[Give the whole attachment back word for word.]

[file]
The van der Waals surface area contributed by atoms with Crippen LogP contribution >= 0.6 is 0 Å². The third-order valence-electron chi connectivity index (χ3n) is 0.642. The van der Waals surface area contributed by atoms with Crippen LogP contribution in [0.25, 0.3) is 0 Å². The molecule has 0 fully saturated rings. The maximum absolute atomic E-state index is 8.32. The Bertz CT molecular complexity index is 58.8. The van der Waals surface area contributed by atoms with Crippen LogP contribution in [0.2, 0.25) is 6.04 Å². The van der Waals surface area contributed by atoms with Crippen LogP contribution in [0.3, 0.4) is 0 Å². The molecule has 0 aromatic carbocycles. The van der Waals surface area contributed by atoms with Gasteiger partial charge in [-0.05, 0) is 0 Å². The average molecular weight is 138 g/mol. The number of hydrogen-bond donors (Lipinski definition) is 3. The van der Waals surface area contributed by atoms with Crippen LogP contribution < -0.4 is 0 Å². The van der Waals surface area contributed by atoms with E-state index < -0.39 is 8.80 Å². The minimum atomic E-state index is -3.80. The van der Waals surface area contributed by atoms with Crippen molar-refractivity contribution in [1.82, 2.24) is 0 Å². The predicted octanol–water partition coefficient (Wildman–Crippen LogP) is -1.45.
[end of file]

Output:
The van der Waals surface area contributed by atoms with Crippen LogP contribution >= 0.6 is 0 Å². The third-order valence-electron chi connectivity index (χ3n) is 0.642. The van der Waals surface area contributed by atoms with Crippen LogP contribution in [0.25, 0.3) is 0 Å². The molecule has 0 fully saturated rings. The maximum absolute atomic E-state index is 8.32. The Bertz CT molecular complexity index is 58.8. The van der Waals surface area contributed by atoms with Crippen LogP contribution in [0.2, 0.25) is 6.04 Å². The van der Waals surface area contributed by atoms with Crippen LogP contribution in [0.3, 0.4) is 0 Å². The molecule has 0 aromatic carbocycles. The van der Waals surface area contributed by atoms with Gasteiger partial charge in [-0.05, 0) is 0 Å². The average molecular weight is 138 g/mol. The number of hydrogen-bond donors (Lipinski definition) is 3. The van der Waals surface area contributed by atoms with Crippen LogP contribution < -0.4 is 0 Å². The van der Waals surface area contributed by atoms with E-state index < -0.39 is 8.80 Å². The minimum atomic E-state index is -3.80. The van der Waals surface area contributed by atoms with Crippen molar-refractivity contribution in [1.82, 2.24) is 0 Å². The predicted octanol–water partition coefficient (Wildman–Crippen LogP) is -1.45.